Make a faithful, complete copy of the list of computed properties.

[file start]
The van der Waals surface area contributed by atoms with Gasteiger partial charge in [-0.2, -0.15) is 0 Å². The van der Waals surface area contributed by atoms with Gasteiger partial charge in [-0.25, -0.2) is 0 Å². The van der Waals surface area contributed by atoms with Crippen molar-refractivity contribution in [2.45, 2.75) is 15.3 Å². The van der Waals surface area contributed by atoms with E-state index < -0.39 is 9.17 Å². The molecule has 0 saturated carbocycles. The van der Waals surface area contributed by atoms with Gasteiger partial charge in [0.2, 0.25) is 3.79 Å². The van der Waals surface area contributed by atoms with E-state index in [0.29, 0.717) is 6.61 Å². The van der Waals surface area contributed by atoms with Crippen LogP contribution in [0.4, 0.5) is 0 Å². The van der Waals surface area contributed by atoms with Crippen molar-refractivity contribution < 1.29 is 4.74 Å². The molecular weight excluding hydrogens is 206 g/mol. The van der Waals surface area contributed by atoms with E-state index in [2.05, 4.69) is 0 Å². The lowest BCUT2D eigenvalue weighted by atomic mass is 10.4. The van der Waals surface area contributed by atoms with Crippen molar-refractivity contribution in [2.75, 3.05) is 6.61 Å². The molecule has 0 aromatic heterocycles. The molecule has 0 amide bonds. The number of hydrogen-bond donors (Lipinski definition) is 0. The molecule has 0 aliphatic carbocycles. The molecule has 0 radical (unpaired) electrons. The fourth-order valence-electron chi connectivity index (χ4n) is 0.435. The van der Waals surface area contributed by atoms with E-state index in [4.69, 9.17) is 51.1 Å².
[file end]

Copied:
The van der Waals surface area contributed by atoms with Gasteiger partial charge in [-0.2, -0.15) is 0 Å². The van der Waals surface area contributed by atoms with Gasteiger partial charge in [-0.25, -0.2) is 0 Å². The van der Waals surface area contributed by atoms with Crippen molar-refractivity contribution in [2.45, 2.75) is 15.3 Å². The van der Waals surface area contributed by atoms with E-state index < -0.39 is 9.17 Å². The molecule has 0 saturated carbocycles. The van der Waals surface area contributed by atoms with Gasteiger partial charge in [0.2, 0.25) is 3.79 Å². The van der Waals surface area contributed by atoms with E-state index in [0.29, 0.717) is 6.61 Å². The van der Waals surface area contributed by atoms with Crippen LogP contribution in [0.4, 0.5) is 0 Å². The van der Waals surface area contributed by atoms with Crippen molar-refractivity contribution < 1.29 is 4.74 Å². The molecular weight excluding hydrogens is 206 g/mol. The van der Waals surface area contributed by atoms with E-state index in [2.05, 4.69) is 0 Å². The lowest BCUT2D eigenvalue weighted by atomic mass is 10.4. The van der Waals surface area contributed by atoms with Crippen molar-refractivity contribution in [2.75, 3.05) is 6.61 Å². The molecule has 0 aromatic heterocycles. The molecule has 0 amide bonds. The number of hydrogen-bond donors (Lipinski definition) is 0. The molecule has 0 aliphatic carbocycles. The molecule has 0 radical (unpaired) electrons. The fourth-order valence-electron chi connectivity index (χ4n) is 0.435. The van der Waals surface area contributed by atoms with E-state index in [4.69, 9.17) is 51.1 Å².